Rossi’s “Yamaha Moment ” at Jerez

The controversy over the crash on Lap 8 of the Spanish Grand Prix at Jerez at Round Two is not, in my mind, a controversy.  I have not viewed any of the press conference video.  I watched the race twice and have given the crash some thought.

For Valentino Rossi, the crash was a small, unexpected dream briefly coming true, in which he sought to bury Stoner and Lorenzo on the mythical Italian Desmosedici.  For a few laps in Jerez, The Doctor felt what it might feel like to dominate the premier class on the GP11.  Until Lap 8. 

Lap 8 was, for Rossi, what will be known as a “Yamaha Moment.”  Probably not the last.

Rossi has spent pretty much every waking moment since Valencia in 2010 working on his shoulder and his bike, with virtually nothing to show for his efforts, until the early laps of the race itself, in which he is suddenly, well,  flying.  He may be forgiven for being transported, momentarily, to his salad days at Jerez, when he wore blue, white and red.  He could actually win the 2011 race as a long shot and silence his critics.  Present company included.

On Lap 1, he dawdled to eighth.  By Lap 7, he was third, and was taking aim at Casey Stoner, Jorge Lorenzo, and the lead.  Watching him enter the fateful turn, I see the amazed and amazing Rossi lean into a gap between Stoner and Lorenzo.  It is at this moment that his lizard brain takes over.  No more math.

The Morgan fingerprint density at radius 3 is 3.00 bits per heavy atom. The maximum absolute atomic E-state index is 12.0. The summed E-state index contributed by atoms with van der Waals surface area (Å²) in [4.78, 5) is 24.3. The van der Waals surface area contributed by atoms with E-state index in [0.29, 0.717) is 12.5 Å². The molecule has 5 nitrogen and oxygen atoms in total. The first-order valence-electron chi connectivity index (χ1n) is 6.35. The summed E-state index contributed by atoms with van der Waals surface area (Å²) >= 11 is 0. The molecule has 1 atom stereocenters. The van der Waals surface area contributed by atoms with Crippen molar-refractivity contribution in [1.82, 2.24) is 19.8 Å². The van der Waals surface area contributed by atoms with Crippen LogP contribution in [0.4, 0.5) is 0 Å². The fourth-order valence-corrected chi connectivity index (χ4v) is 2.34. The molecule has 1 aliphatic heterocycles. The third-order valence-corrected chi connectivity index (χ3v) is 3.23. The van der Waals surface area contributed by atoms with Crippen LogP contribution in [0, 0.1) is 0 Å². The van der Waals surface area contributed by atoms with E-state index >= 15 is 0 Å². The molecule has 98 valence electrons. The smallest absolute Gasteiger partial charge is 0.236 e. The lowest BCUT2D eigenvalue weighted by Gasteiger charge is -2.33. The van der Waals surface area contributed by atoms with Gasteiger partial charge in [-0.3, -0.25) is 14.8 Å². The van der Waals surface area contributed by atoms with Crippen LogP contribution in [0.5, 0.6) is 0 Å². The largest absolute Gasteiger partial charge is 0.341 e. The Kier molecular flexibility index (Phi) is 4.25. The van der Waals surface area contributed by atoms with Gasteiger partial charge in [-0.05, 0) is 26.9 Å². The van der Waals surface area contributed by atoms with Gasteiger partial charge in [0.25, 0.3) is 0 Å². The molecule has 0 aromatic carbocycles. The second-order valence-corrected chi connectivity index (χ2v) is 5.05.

The lizard has spent the last seven years on the Yamaha YZR-M1. 

The lizard grabbed the gas and aimed for daylight.  In his Yamaha days, Rossi would emerge from the curve in first place running in clean air.  In the Yamaha days, the lizard would be down the road.  History.  Scalded.  Rabbit. 

On the Desmosedici, Rossi discovered that he’s no longer in Kansas, and mimicked so many of Stoner’s lost front ends in 2010.  That he managed to eradicate Stoner in the process is ironic, unfortunate and unintentional.  That he fell at all must have come as a humbling surprise to Rossi.  The unsympathetic lizard has lost interest and slithers away. 

Would Valentino Rossi have attempted that move five years ago?  Would Valentino Rossi have attempted ANY move five years ago he wasn’t virtually certain he could finish?  So, I believe, Rossi’s crash was a complete surprise, which means he really shouldn’t be criticized for taking Stoner out.  He’s freaking Valentino Rossi.  He knows how to time a passing move in a corner. 

After the crash he fell to 15th place but finished fifth, meaning he was turning quick laps after the crash. 

And guys were crashing out in front of him.  

Perhaps Rossi gained something at Jerez.  He has now had the GP11 perform up to expectations once; he knows the podium is at least possible.  He has a month to play with the current bike, waiting for the New and Improved “Vale” bike to arrive from Bologna.  

And the shoulder to improve, too.  Always the shoulder with this guy now, for a year already.  Jeesh.  Shoulder looked okay at Jerez, both before and after the crash.

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